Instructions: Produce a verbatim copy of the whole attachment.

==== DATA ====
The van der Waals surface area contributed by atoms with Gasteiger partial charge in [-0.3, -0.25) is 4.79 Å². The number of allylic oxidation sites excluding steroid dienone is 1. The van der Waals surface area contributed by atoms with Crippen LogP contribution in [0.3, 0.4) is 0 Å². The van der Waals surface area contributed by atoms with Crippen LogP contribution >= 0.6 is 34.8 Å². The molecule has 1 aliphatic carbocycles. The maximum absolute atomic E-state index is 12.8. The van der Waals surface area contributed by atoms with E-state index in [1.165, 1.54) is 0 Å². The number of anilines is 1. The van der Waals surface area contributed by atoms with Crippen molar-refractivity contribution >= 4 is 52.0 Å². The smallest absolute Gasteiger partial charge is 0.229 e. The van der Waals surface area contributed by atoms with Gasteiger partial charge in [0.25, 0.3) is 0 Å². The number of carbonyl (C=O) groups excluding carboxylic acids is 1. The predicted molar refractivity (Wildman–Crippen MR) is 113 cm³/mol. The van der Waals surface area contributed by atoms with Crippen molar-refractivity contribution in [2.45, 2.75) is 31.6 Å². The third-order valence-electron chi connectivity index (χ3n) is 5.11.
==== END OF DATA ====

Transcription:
The van der Waals surface area contributed by atoms with Gasteiger partial charge in [-0.3, -0.25) is 4.79 Å². The number of allylic oxidation sites excluding steroid dienone is 1. The van der Waals surface area contributed by atoms with Crippen LogP contribution in [0.3, 0.4) is 0 Å². The van der Waals surface area contributed by atoms with Crippen LogP contribution >= 0.6 is 34.8 Å². The molecule has 1 aliphatic carbocycles. The maximum absolute atomic E-state index is 12.8. The van der Waals surface area contributed by atoms with E-state index in [1.165, 1.54) is 0 Å². The number of anilines is 1. The van der Waals surface area contributed by atoms with Crippen molar-refractivity contribution >= 4 is 52.0 Å². The smallest absolute Gasteiger partial charge is 0.229 e. The van der Waals surface area contributed by atoms with Gasteiger partial charge in [0.25, 0.3) is 0 Å². The number of carbonyl (C=O) groups excluding carboxylic acids is 1. The predicted molar refractivity (Wildman–Crippen MR) is 113 cm³/mol. The van der Waals surface area contributed by atoms with Crippen molar-refractivity contribution in [2.45, 2.75) is 31.6 Å². The third-order valence-electron chi connectivity index (χ3n) is 5.11.